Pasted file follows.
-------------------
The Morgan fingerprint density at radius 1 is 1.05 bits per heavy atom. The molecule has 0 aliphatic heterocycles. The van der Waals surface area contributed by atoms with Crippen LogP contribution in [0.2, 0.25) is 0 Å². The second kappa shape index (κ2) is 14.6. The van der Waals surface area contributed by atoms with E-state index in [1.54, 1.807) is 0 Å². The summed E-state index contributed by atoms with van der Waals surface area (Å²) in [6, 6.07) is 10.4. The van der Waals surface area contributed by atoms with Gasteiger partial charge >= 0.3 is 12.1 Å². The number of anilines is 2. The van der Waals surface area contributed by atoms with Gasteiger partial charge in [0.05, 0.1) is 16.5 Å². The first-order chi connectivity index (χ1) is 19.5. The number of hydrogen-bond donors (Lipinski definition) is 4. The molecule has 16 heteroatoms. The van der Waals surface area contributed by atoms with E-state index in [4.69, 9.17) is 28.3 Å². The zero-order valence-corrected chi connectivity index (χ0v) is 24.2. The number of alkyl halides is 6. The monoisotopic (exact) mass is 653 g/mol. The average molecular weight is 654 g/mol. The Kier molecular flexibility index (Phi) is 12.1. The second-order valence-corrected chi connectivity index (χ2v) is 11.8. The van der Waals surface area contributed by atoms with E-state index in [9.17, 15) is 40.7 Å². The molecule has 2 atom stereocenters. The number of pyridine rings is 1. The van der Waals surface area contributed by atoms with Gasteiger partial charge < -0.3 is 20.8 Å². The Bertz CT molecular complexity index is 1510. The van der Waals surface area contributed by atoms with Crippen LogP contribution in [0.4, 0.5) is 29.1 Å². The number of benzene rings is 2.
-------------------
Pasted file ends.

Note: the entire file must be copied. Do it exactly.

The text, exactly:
The Morgan fingerprint density at radius 1 is 1.05 bits per heavy atom. The molecule has 0 aliphatic heterocycles. The van der Waals surface area contributed by atoms with Crippen LogP contribution in [0.2, 0.25) is 0 Å². The second kappa shape index (κ2) is 14.6. The van der Waals surface area contributed by atoms with E-state index in [1.54, 1.807) is 0 Å². The summed E-state index contributed by atoms with van der Waals surface area (Å²) in [6, 6.07) is 10.4. The van der Waals surface area contributed by atoms with Gasteiger partial charge >= 0.3 is 12.1 Å². The number of anilines is 2. The van der Waals surface area contributed by atoms with Gasteiger partial charge in [0.05, 0.1) is 16.5 Å². The first-order chi connectivity index (χ1) is 19.5. The number of hydrogen-bond donors (Lipinski definition) is 4. The molecule has 16 heteroatoms. The van der Waals surface area contributed by atoms with E-state index in [4.69, 9.17) is 28.3 Å². The zero-order valence-corrected chi connectivity index (χ0v) is 24.2. The number of alkyl halides is 6. The monoisotopic (exact) mass is 653 g/mol. The average molecular weight is 654 g/mol. The Kier molecular flexibility index (Phi) is 12.1. The second-order valence-corrected chi connectivity index (χ2v) is 11.8. The van der Waals surface area contributed by atoms with E-state index in [9.17, 15) is 40.7 Å². The molecule has 2 atom stereocenters. The number of pyridine rings is 1. The van der Waals surface area contributed by atoms with Gasteiger partial charge < -0.3 is 20.8 Å². The Bertz CT molecular complexity index is 1510. The van der Waals surface area contributed by atoms with Crippen LogP contribution in [0.4, 0.5) is 29.1 Å². The number of benzene rings is 2.